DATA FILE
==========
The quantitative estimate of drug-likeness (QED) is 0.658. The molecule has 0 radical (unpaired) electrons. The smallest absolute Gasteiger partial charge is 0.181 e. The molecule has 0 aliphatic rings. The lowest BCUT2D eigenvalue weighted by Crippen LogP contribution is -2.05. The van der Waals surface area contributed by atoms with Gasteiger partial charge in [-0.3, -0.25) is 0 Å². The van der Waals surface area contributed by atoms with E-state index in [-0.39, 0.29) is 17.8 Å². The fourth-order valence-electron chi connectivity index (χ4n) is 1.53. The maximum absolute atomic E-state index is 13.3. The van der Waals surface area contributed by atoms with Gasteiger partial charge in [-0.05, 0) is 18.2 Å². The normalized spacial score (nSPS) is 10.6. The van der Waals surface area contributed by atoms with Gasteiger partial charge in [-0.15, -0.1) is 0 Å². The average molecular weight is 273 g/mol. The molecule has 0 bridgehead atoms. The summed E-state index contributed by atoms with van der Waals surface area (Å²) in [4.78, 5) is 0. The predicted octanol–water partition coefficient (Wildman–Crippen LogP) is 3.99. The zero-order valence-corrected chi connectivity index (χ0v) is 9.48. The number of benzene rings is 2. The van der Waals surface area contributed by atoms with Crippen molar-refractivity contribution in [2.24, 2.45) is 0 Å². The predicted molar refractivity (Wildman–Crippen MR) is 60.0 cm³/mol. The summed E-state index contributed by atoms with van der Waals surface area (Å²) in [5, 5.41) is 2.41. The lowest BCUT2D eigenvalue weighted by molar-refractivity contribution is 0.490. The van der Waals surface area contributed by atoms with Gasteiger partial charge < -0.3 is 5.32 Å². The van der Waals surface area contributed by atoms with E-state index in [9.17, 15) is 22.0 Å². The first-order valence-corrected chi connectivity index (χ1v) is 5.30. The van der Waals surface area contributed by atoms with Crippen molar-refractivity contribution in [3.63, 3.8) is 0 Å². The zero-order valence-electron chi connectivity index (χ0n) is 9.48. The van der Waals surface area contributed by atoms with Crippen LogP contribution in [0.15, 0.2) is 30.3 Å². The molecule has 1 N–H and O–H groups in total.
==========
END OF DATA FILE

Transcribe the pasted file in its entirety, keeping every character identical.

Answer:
The quantitative estimate of drug-likeness (QED) is 0.658. The molecule has 0 radical (unpaired) electrons. The smallest absolute Gasteiger partial charge is 0.181 e. The molecule has 0 aliphatic rings. The lowest BCUT2D eigenvalue weighted by Crippen LogP contribution is -2.05. The van der Waals surface area contributed by atoms with Gasteiger partial charge in [-0.3, -0.25) is 0 Å². The van der Waals surface area contributed by atoms with E-state index in [-0.39, 0.29) is 17.8 Å². The fourth-order valence-electron chi connectivity index (χ4n) is 1.53. The maximum absolute atomic E-state index is 13.3. The van der Waals surface area contributed by atoms with Gasteiger partial charge in [-0.05, 0) is 18.2 Å². The normalized spacial score (nSPS) is 10.6. The van der Waals surface area contributed by atoms with Gasteiger partial charge in [-0.15, -0.1) is 0 Å². The average molecular weight is 273 g/mol. The molecule has 0 bridgehead atoms. The summed E-state index contributed by atoms with van der Waals surface area (Å²) in [4.78, 5) is 0. The predicted octanol–water partition coefficient (Wildman–Crippen LogP) is 3.99. The zero-order valence-corrected chi connectivity index (χ0v) is 9.48. The number of benzene rings is 2. The van der Waals surface area contributed by atoms with Crippen molar-refractivity contribution in [2.24, 2.45) is 0 Å². The predicted molar refractivity (Wildman–Crippen MR) is 60.0 cm³/mol. The summed E-state index contributed by atoms with van der Waals surface area (Å²) in [5, 5.41) is 2.41. The lowest BCUT2D eigenvalue weighted by molar-refractivity contribution is 0.490. The van der Waals surface area contributed by atoms with Gasteiger partial charge < -0.3 is 5.32 Å². The van der Waals surface area contributed by atoms with E-state index in [9.17, 15) is 22.0 Å². The first-order valence-corrected chi connectivity index (χ1v) is 5.30. The van der Waals surface area contributed by atoms with Crippen molar-refractivity contribution in [3.63, 3.8) is 0 Å². The zero-order valence-electron chi connectivity index (χ0n) is 9.48. The van der Waals surface area contributed by atoms with Crippen LogP contribution in [0.15, 0.2) is 30.3 Å². The molecule has 1 N–H and O–H groups in total.